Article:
Ambergate is a village in Derbyshire, England, situated where the River Amber joins the River Derwent, and where the A610 road from Ripley and Nottingham joins the A6 that runs along the Derwent valley between Derby to the south and Matlock to the north. Sawmills and Ridgeway are neighbouring hamlets, and Alderwasley, Heage, Nether Heage and Crich are other significant neighbouring settlements. The village forms part of the Heage and Ambergate ward of Ripley Town Council with a population of 5,013 at the 2011 Census.[1] Ambergate is within the Derwent Valley Mills UNESCO World Heritage site, and has historical connections with George Stephenson; Ambergate is notable for its railway heritage and telephone exchange. Ambergate has an active community life, particularly centred on the school, pubs, churches, sports clubs; and annual village carnival which is relatively large and consistent locally, with popular associated events in carnival week and throughout the year. The carnival is organised by a voluntary committee. Shining Cliff woods, Thacker's woods and Crich Chase border the village.

It is about 6 miles (9.7 km) south of Matlock at the junction of the A6 trunk road and the A610 to Ripley. A mile east of Ambergate is Heage with its recently restored 18th century windmill.

Until the early nineteenth century it was known as Toadmoor, from the Derbyshire dialect "t'owd moor"[2] (the old moor) with no more than a few artisans' cottages. The southerly half of the present village is still shown as such on the Ordnance Survey's maps. The name Amber Gate was originally applied to the tollgate for the Nottingham turnpike, but adopted by the North Midland Railway for Ambergate railway station which is located on the Derby-Matlock Derwent Valley Line.

The turnpike to Matlock was opened in 1818. Until then the main road from Belper northwards had been through Wirksworth and such traffic as there was, would have been mainly cotton from Arkwright's Mill at Cromford. However, the Cromford Canal, opened in 1794, also passes the village. In 1818 the turnpike to Nottingham was opened with a toll house at the junction.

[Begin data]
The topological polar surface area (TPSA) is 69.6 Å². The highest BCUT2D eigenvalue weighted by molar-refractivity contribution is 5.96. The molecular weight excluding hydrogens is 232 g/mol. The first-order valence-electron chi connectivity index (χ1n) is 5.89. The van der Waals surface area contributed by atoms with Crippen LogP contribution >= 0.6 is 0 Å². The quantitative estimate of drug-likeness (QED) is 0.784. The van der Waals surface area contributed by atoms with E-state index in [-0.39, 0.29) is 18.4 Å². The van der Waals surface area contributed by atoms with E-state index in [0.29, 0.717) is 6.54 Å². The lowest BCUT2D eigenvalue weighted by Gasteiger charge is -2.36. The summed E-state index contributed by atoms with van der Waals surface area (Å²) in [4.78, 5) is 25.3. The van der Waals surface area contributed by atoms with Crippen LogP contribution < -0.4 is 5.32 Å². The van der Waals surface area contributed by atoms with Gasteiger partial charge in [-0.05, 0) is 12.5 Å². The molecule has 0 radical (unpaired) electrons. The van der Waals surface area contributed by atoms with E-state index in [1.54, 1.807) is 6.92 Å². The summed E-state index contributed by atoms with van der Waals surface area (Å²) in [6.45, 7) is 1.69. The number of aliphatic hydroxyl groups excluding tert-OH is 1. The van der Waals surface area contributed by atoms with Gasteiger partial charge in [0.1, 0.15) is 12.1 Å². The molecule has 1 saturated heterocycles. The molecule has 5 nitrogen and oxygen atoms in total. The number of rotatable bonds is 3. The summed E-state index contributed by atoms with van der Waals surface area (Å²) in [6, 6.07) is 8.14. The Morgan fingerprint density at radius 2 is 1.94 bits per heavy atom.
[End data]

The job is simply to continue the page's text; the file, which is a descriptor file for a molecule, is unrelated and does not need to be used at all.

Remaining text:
The canal towpath can be followed from here to Cromford Wharf, passing High Peak Junction, which is the start of the High Peak Trail). This 6-mile (10 km) section is listed as a Biological Site of Special Scientific Interest (SSSI),[3] and also forms part of the Derwent Valley Heritage Way.

In 1840 the North Midland Railway opened with a station at 'Amber Gate' which brought trade for 'omnibus and posting conveyance' to Matlock, which was becoming a fashionable spa town. By 1867 there was a through line from London St.Pancras to Manchester, as well as to Leeds. Ambergate became an important interchange and, in 1876, Francis Hurt built the 'Hurt Arms' to replace the former 'Thatched House Tavern and Posting House' which the Midland Railway had converted into three cottages (now Midland Place). The main railway line runs through the elliptical Toadmoor Tunnel designed by George Stephenson.

In 1791 Benjamin Outram and Samuel Beresford had built kilns at nearby Bullbridge to process limestone from their quarry at Crich. George Stephenson had discovered deposits of coal at Clay Cross and realised that burning lime would provide a use for the slack which otherwise would go to waste. He leased Cliff Quarry at Crich, and built eight limekilns beside the railway. Within a year they had grown to twenty. They were connected by another wagonway known as "The Steep", a 550-yard (500 m) self-acting incline at a slope of 1 in 5.